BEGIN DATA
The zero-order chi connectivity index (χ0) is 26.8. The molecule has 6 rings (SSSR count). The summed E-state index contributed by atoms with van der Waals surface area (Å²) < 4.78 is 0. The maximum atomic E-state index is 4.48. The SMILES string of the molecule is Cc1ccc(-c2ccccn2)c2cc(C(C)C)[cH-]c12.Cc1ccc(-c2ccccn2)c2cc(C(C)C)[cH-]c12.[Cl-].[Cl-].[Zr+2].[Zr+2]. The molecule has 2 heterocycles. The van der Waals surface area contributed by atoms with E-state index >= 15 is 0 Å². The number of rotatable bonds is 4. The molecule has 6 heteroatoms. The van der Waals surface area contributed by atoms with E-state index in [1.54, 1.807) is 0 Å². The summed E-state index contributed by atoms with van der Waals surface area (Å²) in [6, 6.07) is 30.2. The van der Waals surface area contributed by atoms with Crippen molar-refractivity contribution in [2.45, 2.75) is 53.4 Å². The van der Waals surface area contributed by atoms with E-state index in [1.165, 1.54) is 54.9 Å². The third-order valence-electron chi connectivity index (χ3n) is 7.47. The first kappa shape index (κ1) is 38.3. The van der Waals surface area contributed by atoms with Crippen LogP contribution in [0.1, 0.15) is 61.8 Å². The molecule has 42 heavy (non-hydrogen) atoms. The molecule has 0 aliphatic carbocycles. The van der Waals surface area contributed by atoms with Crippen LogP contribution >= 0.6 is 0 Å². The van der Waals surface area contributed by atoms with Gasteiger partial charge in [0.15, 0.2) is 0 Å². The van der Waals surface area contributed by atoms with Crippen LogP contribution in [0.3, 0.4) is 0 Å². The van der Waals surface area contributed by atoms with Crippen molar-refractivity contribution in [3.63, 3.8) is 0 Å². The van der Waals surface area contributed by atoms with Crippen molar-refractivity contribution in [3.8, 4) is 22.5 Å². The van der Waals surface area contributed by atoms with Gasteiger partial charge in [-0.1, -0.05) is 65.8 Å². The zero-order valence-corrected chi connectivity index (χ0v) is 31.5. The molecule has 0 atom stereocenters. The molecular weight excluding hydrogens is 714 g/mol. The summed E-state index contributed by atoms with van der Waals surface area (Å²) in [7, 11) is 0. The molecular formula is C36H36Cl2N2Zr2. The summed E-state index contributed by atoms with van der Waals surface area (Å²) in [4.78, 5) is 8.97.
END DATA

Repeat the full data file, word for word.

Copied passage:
The zero-order chi connectivity index (χ0) is 26.8. The molecule has 6 rings (SSSR count). The summed E-state index contributed by atoms with van der Waals surface area (Å²) < 4.78 is 0. The maximum atomic E-state index is 4.48. The SMILES string of the molecule is Cc1ccc(-c2ccccn2)c2cc(C(C)C)[cH-]c12.Cc1ccc(-c2ccccn2)c2cc(C(C)C)[cH-]c12.[Cl-].[Cl-].[Zr+2].[Zr+2]. The molecule has 2 heterocycles. The van der Waals surface area contributed by atoms with E-state index >= 15 is 0 Å². The number of rotatable bonds is 4. The molecule has 6 heteroatoms. The van der Waals surface area contributed by atoms with E-state index in [1.54, 1.807) is 0 Å². The summed E-state index contributed by atoms with van der Waals surface area (Å²) in [6, 6.07) is 30.2. The van der Waals surface area contributed by atoms with Crippen molar-refractivity contribution in [2.45, 2.75) is 53.4 Å². The van der Waals surface area contributed by atoms with E-state index in [1.165, 1.54) is 54.9 Å². The third-order valence-electron chi connectivity index (χ3n) is 7.47. The first kappa shape index (κ1) is 38.3. The van der Waals surface area contributed by atoms with Crippen LogP contribution in [0.1, 0.15) is 61.8 Å². The molecule has 42 heavy (non-hydrogen) atoms. The molecule has 0 aliphatic carbocycles. The van der Waals surface area contributed by atoms with Crippen LogP contribution >= 0.6 is 0 Å². The van der Waals surface area contributed by atoms with Gasteiger partial charge in [0.15, 0.2) is 0 Å². The van der Waals surface area contributed by atoms with Crippen LogP contribution in [0.3, 0.4) is 0 Å². The van der Waals surface area contributed by atoms with Crippen molar-refractivity contribution in [3.63, 3.8) is 0 Å². The van der Waals surface area contributed by atoms with Crippen molar-refractivity contribution in [3.8, 4) is 22.5 Å². The van der Waals surface area contributed by atoms with Gasteiger partial charge in [-0.1, -0.05) is 65.8 Å². The zero-order valence-corrected chi connectivity index (χ0v) is 31.5. The molecule has 0 atom stereocenters. The molecular weight excluding hydrogens is 714 g/mol. The summed E-state index contributed by atoms with van der Waals surface area (Å²) in [7, 11) is 0. The molecular formula is C36H36Cl2N2Zr2. The summed E-state index contributed by atoms with van der Waals surface area (Å²) in [4.78, 5) is 8.97.